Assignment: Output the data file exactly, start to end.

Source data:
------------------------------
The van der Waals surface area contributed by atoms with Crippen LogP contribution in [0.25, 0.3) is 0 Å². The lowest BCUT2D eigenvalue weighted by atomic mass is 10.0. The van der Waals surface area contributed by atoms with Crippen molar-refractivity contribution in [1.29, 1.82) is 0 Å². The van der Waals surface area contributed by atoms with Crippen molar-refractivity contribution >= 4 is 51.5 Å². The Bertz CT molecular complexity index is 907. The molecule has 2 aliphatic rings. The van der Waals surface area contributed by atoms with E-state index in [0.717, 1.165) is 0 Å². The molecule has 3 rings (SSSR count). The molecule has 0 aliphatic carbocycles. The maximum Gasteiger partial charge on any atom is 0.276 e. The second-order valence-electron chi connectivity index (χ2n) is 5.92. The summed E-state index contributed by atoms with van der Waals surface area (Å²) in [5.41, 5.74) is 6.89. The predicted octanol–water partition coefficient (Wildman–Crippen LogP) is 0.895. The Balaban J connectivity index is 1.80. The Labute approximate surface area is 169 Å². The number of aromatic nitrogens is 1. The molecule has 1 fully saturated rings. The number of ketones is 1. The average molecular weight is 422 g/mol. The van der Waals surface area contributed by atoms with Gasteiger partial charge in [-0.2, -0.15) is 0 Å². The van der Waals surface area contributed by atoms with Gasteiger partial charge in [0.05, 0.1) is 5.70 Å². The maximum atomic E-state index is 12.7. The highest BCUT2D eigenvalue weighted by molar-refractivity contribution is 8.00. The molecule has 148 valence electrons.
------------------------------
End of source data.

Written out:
The van der Waals surface area contributed by atoms with Crippen LogP contribution in [0.25, 0.3) is 0 Å². The lowest BCUT2D eigenvalue weighted by atomic mass is 10.0. The van der Waals surface area contributed by atoms with Crippen molar-refractivity contribution in [1.29, 1.82) is 0 Å². The van der Waals surface area contributed by atoms with Crippen molar-refractivity contribution >= 4 is 51.5 Å². The Bertz CT molecular complexity index is 907. The molecule has 2 aliphatic rings. The van der Waals surface area contributed by atoms with E-state index in [0.717, 1.165) is 0 Å². The molecule has 3 rings (SSSR count). The molecule has 0 aliphatic carbocycles. The maximum Gasteiger partial charge on any atom is 0.276 e. The second-order valence-electron chi connectivity index (χ2n) is 5.92. The summed E-state index contributed by atoms with van der Waals surface area (Å²) in [5.41, 5.74) is 6.89. The predicted octanol–water partition coefficient (Wildman–Crippen LogP) is 0.895. The Balaban J connectivity index is 1.80. The Labute approximate surface area is 169 Å². The number of aromatic nitrogens is 1. The molecule has 1 fully saturated rings. The number of ketones is 1. The average molecular weight is 422 g/mol. The van der Waals surface area contributed by atoms with Gasteiger partial charge in [-0.2, -0.15) is 0 Å². The van der Waals surface area contributed by atoms with Gasteiger partial charge in [0.05, 0.1) is 5.70 Å². The maximum atomic E-state index is 12.7. The highest BCUT2D eigenvalue weighted by molar-refractivity contribution is 8.00. The molecule has 148 valence electrons.